Which Joe gave his name to ‘sloppy joes’? We look at five interesting sandwiches and their lexical origins.
Having red hair.‘a flame-haired beauty’
- ‘Naturally, Webster falls head over heels - for a fiery, flame-haired dancer.’
- ‘The flame-haired economist has been claiming the economy is on the brink of collapse for yonks.’
- ‘Fenton is the flame-haired star's second child - she has a nine-year-old son from a previous relationship.’
- ‘The flame-haired 59-year-old exudes joie de vivre and her friends speak of her ability to light up a room.’
- ‘Characters are underdeveloped too, with flame-haired wannabe magician Jeremiah in particular crying out for a larger role.’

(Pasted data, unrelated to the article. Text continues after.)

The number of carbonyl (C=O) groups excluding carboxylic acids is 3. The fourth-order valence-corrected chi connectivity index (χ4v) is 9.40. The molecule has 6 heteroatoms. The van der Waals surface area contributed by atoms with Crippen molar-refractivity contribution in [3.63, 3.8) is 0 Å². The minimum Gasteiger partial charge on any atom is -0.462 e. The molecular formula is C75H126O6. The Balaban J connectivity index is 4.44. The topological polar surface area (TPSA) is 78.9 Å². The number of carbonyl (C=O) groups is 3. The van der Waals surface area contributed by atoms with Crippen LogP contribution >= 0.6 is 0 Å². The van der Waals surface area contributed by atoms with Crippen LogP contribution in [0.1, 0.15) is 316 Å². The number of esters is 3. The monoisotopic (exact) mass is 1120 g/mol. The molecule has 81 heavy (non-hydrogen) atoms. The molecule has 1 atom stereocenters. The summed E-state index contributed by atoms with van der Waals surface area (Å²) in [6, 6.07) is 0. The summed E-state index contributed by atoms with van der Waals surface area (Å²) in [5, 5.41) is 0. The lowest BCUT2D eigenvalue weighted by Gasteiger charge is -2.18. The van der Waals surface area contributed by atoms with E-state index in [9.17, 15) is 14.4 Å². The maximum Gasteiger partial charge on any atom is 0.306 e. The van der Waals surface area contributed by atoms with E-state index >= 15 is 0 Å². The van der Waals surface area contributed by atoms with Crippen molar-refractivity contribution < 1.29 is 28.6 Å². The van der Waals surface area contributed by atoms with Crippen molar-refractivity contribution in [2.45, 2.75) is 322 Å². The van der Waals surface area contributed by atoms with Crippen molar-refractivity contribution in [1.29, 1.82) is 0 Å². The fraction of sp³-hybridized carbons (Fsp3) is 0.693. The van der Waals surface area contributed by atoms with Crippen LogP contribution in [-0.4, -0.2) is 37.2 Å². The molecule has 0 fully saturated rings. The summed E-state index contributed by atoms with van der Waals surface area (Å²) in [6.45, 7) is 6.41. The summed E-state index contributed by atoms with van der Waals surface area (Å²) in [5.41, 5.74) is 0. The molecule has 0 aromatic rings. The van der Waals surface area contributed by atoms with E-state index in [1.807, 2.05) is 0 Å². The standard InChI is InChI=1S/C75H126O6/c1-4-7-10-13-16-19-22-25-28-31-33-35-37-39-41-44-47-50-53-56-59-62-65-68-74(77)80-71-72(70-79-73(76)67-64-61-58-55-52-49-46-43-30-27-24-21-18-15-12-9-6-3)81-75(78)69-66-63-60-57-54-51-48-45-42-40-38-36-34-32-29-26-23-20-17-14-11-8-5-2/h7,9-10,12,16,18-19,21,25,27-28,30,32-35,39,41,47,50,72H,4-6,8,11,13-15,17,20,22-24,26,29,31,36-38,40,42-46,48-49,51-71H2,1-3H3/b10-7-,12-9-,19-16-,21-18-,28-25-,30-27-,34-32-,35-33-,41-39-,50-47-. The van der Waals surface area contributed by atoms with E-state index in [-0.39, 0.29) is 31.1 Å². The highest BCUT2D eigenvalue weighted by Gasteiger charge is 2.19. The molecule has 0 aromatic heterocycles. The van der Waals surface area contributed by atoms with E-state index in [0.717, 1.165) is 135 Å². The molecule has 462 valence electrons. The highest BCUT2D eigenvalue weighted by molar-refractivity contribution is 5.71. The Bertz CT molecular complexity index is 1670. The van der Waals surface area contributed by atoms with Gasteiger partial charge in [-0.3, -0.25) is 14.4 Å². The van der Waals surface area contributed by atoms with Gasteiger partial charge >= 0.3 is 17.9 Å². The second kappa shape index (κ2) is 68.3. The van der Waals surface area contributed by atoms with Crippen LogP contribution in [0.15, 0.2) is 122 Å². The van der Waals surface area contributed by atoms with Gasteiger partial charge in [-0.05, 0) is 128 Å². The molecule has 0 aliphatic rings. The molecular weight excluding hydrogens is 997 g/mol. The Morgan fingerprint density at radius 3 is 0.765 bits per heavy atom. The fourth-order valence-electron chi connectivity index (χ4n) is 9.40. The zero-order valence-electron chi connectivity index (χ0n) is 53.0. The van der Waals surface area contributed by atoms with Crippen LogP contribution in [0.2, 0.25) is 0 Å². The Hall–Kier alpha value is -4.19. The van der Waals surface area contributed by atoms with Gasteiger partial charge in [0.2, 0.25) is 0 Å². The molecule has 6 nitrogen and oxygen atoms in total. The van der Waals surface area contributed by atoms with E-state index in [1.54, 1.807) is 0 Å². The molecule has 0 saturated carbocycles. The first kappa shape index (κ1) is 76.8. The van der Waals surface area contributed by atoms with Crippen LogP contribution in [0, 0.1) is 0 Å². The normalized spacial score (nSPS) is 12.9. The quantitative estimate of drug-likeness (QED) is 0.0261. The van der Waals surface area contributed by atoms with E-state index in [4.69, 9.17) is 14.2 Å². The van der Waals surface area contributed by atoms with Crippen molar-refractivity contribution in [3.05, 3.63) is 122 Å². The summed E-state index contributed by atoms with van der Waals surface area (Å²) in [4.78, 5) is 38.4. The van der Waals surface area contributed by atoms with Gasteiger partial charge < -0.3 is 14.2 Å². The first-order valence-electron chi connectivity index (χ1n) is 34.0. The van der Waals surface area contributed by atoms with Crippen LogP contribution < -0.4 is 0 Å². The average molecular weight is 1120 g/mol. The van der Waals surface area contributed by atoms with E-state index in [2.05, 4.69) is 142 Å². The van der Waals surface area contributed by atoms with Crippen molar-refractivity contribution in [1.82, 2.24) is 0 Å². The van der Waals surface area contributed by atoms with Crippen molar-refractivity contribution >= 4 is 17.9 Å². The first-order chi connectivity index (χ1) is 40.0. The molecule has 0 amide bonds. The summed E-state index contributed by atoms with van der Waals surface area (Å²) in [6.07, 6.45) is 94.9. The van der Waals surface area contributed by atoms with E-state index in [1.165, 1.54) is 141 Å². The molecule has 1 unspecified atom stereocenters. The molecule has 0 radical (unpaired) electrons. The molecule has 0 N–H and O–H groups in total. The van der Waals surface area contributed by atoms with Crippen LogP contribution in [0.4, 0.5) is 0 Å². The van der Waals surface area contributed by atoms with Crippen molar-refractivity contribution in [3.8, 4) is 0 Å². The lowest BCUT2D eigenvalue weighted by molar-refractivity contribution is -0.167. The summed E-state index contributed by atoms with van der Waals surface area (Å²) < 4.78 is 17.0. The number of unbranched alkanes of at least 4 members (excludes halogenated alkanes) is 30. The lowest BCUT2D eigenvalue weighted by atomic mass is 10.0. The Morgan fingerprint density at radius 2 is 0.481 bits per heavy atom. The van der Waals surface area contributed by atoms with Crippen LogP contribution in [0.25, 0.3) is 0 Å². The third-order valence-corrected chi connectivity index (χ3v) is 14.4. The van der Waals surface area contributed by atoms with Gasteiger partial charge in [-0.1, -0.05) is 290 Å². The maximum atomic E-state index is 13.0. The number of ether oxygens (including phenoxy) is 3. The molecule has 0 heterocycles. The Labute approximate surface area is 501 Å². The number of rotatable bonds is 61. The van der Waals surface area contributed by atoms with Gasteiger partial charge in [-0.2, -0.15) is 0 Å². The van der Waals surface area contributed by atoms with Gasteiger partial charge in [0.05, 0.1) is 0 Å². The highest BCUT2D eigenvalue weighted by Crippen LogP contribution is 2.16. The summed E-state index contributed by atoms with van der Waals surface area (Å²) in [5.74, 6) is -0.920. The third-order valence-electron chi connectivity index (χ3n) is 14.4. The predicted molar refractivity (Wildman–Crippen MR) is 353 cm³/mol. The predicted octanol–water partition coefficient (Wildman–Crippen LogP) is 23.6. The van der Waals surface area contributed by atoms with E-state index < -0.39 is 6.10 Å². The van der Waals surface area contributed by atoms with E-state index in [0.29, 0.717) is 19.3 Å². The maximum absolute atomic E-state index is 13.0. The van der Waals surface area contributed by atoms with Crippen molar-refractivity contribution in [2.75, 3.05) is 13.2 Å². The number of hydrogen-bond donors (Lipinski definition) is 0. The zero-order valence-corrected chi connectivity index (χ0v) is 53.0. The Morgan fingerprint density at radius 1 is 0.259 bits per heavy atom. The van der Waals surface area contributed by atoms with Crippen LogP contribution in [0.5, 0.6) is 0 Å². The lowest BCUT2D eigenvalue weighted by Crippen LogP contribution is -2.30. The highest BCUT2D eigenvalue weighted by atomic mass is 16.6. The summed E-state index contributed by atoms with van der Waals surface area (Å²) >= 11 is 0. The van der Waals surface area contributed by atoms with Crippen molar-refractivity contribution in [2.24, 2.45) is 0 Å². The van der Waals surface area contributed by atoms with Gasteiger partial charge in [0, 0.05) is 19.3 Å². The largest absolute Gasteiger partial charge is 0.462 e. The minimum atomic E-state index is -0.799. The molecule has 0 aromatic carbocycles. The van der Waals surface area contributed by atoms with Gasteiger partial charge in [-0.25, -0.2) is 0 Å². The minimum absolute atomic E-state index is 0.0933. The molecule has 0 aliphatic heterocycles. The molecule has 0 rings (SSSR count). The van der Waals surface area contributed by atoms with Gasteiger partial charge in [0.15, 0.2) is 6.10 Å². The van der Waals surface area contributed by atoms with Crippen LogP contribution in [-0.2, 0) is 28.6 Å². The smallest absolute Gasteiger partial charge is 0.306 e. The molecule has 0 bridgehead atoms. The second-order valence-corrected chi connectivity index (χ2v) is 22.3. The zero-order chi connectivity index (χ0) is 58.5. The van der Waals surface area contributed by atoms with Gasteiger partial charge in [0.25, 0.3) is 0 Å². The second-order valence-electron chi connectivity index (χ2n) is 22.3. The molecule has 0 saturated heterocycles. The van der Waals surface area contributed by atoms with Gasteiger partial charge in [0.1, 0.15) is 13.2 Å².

- ‘The Welsh team, led by flame-haired Jenkins, will include former Richmond back row Scott Quinnell alongside Scott Gibbs.’
- ‘The flame-haired No.8 scored two great points for the Kildare team.’
- ‘Recently, a flame-haired woman has injected some colour, humour and competence into proceedings.’
- ‘The flame-haired midfielder refused to hold back, launching into a couple of tough tackles which the Argentines took exception to.’
- ‘I can come up with a right good few flame-haired outfield players, but I'm stuck for a goalkeeper.’
We take a look at several popular, though confusing, punctuation marks.
From Afghanistan to Zimbabwe, discover surprising and intriguing language facts from around the globe.
The definitions of ‘buddy’ and ‘bro’ in the OED have recently been revised. We explore their history and increase in popularity.